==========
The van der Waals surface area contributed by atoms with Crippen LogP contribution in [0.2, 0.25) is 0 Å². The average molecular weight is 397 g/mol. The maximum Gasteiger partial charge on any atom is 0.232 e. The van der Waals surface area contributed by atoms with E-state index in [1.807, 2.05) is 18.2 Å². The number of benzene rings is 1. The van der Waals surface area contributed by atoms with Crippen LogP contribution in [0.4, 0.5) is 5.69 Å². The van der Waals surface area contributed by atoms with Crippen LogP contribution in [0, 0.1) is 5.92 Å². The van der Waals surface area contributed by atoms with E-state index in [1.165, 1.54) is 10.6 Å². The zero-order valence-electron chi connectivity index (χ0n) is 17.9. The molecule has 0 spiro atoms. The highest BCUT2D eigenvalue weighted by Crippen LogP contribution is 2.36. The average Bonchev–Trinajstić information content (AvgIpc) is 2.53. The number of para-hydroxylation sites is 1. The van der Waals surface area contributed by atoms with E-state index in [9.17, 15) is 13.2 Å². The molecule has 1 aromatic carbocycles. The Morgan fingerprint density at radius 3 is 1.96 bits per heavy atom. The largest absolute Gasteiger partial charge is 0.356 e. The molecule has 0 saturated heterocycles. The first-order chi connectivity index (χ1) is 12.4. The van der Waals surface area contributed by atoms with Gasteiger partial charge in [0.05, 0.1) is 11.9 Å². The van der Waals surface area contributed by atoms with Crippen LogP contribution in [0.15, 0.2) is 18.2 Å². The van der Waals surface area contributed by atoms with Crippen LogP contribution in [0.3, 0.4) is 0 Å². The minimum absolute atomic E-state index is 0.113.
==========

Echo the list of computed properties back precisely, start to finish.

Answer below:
The van der Waals surface area contributed by atoms with Crippen LogP contribution in [0.2, 0.25) is 0 Å². The average molecular weight is 397 g/mol. The maximum Gasteiger partial charge on any atom is 0.232 e. The van der Waals surface area contributed by atoms with E-state index in [1.807, 2.05) is 18.2 Å². The number of benzene rings is 1. The van der Waals surface area contributed by atoms with Crippen LogP contribution in [0.4, 0.5) is 5.69 Å². The van der Waals surface area contributed by atoms with Crippen LogP contribution in [0, 0.1) is 5.92 Å². The van der Waals surface area contributed by atoms with E-state index in [1.165, 1.54) is 10.6 Å². The zero-order valence-electron chi connectivity index (χ0n) is 17.9. The molecule has 0 spiro atoms. The highest BCUT2D eigenvalue weighted by Crippen LogP contribution is 2.36. The average Bonchev–Trinajstić information content (AvgIpc) is 2.53. The number of para-hydroxylation sites is 1. The van der Waals surface area contributed by atoms with E-state index in [9.17, 15) is 13.2 Å². The molecule has 1 aromatic carbocycles. The Morgan fingerprint density at radius 3 is 1.96 bits per heavy atom. The largest absolute Gasteiger partial charge is 0.356 e. The molecule has 0 saturated heterocycles. The first-order chi connectivity index (χ1) is 12.4. The van der Waals surface area contributed by atoms with Gasteiger partial charge in [0.05, 0.1) is 11.9 Å². The van der Waals surface area contributed by atoms with Crippen LogP contribution in [0.15, 0.2) is 18.2 Å². The van der Waals surface area contributed by atoms with Crippen LogP contribution in [0.3, 0.4) is 0 Å². The minimum absolute atomic E-state index is 0.113.